New technique to preserve organs of animals

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BREAKTHROUGH: V. Ramakrishna displaying the plastinated organ of an animal.
BREAKTHROUGH: V. Ramakrishna displaying the plastinated organ of an animal.

Vishwa Kundapura

KOLAR: V. Ramakrishna, an eminent personality in the field of veterinary sciences, has claimed to have invented an eco-friendly and animal-friendly technique to preserve the organs of animals, which is cost-effective.

Once this “plastination” technology is put to use on large scale, veterinary students will be able to learn the anatomy of animals without cutting animals.

Mr. Ramakrishna, who hails from Kolar and is working as guest lecturer at College of Veterinary Sciences, Hebbal in Bangalore, says that his passion and study about animal bodies spanning more than three decades started paying dividends now. “It took nearly eight years of research to develop plastination technology,” he told The Hindu during his recent visit to Kolar.

After his stint at University of Veterinary Sciences, Bidar, and serving for a long time in African countries, Mr. Ramakrishna has now settled down in Bangalore concentrating on his invention.

Traditionally, the organs of animals are being stored in formalin.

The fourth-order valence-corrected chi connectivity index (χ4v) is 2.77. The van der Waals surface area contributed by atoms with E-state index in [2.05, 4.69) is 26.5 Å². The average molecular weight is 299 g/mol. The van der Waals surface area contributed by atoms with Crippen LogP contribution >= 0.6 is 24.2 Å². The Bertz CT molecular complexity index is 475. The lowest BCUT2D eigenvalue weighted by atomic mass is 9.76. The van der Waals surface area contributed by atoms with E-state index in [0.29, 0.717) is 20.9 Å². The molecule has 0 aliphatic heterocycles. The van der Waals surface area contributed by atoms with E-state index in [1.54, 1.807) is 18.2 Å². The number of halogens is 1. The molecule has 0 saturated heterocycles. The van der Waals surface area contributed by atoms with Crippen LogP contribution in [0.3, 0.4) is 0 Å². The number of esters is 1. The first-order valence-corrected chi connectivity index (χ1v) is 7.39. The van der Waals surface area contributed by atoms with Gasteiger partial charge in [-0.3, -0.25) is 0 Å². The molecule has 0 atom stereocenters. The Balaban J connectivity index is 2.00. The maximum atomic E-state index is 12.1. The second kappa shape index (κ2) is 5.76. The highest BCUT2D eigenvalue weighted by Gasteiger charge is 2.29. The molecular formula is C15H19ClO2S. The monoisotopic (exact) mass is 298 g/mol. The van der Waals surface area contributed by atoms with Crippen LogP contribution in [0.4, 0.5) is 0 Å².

It causes irritation to eyes, nose and hands in the process of cutting and dissection of the organs.

Considering these difficulties, and also in the backdrop of animal rights activists raising ethical questions about dissection of animal bodies, he thought about an alternative solution.

The ordeal suffered after death of his son, Vishwanath, in an accident prompted Mr. Ramakrishna to accord immortality to the human body, and it inspired him to pursue the matter more vigorously, though in the field of animals.

Though Mr. Ramakrishna reportedly made the breakthrough in this field a couple of years ago, the invention now took a concrete shape with the assistance of a team comprising of R.V. Prasad, Shivajnanam, Jamuna and Sunil Patil of the Veterinary College, Hebbal.


Under this technology, only used plastic tea cups and thermocol waste would be recycled to prepare a paste resembling transparent paint. Original organs to be used in veterinary colleges as teaching aid would be embalmed with this paste, he explained.

The technology, it is claimed, is so effective that the plastinated organs would not decay for hundreds of years.

Mr. Ramakrishna gave “Solution to Pollution Eradication” as focal slogan to his project.

He has submitted a proposal to the Karnataka State Pollution Control Board seeking its cooperation and encouragement.

Stating that he is applying for the patent, Mr. Ramakrishna sought the support of the government.




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